by IANS |
Reykjavik, Nov 13 (IANS) After a series of recent earthquakes, authorities in Iceland have declared an emergency over a possible volcanic eruption, posing a threat to a now-evacuated town.
The Icelandic Meteorological Office (IMO) said there was a considerable risk of an eruption with authorities ordering thousands of people living in the southwestern town of Grindavík to leave as a precaution, reports the BBC.
In a statement, the IMO said the probability of an eruption on or just off the Reykjanes Peninsula increased since Sunday morning and an could start at any time in the next few days.
Reykjanes Peninsula, had remained dormant to volcanic activity for 800 years before a 2021 eruption.
Since October, more than 20,000 tremors have been recorded in southwest Iceland.
The IMO also said that a tunnel of magma, or molten rock, that extends northeast across Grindavík and some 10km further inland, was estimated at a depth of less than 800 metres, compared with 1,500 metres earlier in the day.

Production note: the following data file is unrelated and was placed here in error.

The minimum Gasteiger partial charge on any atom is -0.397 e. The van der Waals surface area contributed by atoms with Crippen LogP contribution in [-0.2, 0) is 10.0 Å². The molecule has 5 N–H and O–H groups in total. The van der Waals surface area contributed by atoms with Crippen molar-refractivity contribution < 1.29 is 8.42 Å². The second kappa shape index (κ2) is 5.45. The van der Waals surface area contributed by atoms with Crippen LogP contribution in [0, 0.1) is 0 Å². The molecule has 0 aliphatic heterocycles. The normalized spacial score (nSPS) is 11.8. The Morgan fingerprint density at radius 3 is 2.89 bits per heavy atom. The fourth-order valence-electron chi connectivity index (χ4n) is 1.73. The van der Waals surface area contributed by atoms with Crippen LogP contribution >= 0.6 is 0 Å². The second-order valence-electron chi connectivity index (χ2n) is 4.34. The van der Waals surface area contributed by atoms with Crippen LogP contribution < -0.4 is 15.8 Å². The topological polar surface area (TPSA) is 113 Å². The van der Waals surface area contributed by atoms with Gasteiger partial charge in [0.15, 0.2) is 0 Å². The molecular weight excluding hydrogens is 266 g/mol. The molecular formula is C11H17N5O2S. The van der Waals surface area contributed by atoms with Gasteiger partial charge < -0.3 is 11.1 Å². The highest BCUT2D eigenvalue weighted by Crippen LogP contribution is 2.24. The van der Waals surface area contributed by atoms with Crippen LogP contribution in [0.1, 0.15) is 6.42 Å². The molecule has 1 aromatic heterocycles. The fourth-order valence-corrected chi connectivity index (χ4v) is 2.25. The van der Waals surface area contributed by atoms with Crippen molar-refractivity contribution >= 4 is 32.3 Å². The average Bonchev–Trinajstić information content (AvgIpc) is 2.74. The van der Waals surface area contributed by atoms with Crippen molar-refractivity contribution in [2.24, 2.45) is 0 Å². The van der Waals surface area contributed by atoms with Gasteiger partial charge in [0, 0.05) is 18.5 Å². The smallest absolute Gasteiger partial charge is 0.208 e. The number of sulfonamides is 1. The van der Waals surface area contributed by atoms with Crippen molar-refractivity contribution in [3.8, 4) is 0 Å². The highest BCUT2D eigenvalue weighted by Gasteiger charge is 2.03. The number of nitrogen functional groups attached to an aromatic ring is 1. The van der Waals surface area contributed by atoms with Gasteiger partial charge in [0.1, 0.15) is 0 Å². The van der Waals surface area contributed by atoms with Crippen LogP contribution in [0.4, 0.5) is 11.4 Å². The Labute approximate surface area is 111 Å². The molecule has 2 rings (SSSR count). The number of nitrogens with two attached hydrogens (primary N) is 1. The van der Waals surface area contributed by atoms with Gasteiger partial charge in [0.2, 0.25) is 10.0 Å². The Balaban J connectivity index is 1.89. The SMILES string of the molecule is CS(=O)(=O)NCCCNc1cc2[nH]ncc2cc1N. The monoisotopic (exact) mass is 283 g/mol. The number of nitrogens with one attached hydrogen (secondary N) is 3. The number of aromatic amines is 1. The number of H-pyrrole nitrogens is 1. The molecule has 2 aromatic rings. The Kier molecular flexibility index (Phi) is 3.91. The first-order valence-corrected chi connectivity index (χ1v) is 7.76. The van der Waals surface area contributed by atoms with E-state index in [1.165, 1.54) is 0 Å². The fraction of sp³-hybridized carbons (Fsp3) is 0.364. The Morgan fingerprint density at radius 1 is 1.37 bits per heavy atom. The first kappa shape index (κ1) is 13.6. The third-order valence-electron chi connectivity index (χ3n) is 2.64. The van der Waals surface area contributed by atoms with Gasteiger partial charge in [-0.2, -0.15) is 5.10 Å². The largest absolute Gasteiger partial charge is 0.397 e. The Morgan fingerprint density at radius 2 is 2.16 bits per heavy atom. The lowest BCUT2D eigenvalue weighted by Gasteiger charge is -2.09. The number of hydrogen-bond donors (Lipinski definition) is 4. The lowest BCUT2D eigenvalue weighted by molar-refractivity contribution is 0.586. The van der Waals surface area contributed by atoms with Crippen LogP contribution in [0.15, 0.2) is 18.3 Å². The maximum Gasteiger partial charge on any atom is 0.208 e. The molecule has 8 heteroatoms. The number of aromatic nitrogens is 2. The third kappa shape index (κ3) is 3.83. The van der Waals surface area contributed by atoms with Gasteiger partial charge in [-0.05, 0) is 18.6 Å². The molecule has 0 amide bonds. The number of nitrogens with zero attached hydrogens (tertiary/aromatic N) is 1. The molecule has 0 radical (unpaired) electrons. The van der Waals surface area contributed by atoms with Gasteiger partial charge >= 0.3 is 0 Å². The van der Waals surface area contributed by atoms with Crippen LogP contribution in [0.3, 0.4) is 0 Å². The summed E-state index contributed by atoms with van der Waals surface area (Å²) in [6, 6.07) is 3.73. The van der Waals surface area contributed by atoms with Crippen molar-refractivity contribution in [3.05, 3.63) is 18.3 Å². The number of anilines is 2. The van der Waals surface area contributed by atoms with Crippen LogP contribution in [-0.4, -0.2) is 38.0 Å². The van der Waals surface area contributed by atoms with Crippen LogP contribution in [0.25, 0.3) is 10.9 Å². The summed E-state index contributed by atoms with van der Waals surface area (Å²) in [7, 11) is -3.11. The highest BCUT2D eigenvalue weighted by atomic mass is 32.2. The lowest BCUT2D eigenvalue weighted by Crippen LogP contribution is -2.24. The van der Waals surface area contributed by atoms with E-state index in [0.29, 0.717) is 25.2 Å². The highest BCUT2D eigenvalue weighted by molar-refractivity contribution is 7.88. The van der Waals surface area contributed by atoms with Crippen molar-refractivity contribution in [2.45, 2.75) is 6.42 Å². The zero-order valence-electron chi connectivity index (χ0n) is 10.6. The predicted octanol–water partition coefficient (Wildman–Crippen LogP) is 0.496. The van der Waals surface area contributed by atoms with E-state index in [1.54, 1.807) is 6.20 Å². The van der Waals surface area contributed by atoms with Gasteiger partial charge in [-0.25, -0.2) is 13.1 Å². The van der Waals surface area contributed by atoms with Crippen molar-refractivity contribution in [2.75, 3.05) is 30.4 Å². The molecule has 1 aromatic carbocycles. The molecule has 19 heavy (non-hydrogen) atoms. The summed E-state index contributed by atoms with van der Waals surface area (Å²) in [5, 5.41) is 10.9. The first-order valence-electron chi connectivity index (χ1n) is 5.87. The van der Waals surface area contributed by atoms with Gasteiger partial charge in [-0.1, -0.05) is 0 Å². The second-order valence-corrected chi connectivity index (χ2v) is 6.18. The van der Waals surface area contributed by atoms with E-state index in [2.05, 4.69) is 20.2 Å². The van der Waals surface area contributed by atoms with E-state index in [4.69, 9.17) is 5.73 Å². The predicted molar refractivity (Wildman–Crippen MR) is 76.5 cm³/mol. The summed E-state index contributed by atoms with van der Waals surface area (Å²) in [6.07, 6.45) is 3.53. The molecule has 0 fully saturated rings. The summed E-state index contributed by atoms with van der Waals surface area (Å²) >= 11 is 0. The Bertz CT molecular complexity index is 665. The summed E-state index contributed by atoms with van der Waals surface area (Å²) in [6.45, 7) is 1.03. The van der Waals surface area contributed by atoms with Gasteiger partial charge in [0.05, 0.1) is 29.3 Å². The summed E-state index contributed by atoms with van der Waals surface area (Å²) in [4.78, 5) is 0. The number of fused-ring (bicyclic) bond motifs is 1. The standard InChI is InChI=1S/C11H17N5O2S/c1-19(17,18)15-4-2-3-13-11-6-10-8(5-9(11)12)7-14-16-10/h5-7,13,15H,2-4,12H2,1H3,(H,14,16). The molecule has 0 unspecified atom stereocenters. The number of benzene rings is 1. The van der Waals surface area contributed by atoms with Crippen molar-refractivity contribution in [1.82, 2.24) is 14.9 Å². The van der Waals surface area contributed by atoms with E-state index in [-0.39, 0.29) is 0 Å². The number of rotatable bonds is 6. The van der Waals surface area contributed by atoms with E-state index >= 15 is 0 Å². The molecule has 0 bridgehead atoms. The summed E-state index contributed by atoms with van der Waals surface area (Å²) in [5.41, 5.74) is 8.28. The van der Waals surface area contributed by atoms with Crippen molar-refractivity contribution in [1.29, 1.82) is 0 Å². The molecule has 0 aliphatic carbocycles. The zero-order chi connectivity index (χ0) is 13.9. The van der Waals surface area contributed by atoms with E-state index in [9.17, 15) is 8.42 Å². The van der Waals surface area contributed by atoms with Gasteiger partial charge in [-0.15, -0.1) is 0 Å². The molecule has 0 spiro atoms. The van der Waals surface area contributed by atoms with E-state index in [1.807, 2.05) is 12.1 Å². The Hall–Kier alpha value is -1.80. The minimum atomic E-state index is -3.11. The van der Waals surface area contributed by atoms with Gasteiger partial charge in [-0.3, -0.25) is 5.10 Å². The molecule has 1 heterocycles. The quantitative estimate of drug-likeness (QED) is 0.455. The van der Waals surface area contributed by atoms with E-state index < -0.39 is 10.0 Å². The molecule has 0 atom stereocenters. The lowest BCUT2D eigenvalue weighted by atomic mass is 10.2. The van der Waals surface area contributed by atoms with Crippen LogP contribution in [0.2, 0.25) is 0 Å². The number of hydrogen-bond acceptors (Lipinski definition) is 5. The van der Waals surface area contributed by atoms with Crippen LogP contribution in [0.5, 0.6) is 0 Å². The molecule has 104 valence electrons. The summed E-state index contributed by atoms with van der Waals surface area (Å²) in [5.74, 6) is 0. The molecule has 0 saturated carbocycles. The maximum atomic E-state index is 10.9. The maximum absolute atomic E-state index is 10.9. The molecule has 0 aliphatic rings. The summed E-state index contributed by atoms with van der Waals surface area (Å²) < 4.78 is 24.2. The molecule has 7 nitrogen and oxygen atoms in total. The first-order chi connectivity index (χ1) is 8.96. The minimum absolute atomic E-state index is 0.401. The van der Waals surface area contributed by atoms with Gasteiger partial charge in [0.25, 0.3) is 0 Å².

On November 9, the increased seismic activity in the area prompted the closure of the nearby Blue Lagoon landmark.
Iceland is one of the most geologically active regions in the world, with around 30 active volcanic sites, the BBC reported.
Volcanic eruptions occur when magma, which is lighter than the solid rock around it, rises to the earth's surface from deep below it.
In July, Litli-Hrutur, or Little Ram, erupted in the Fagradalsfjall area, drawing tourists to the site of the "world's newest baby volcano".
The site was dormant for eight centuries until eruptions in 2021, 2022 and 2023.Latest News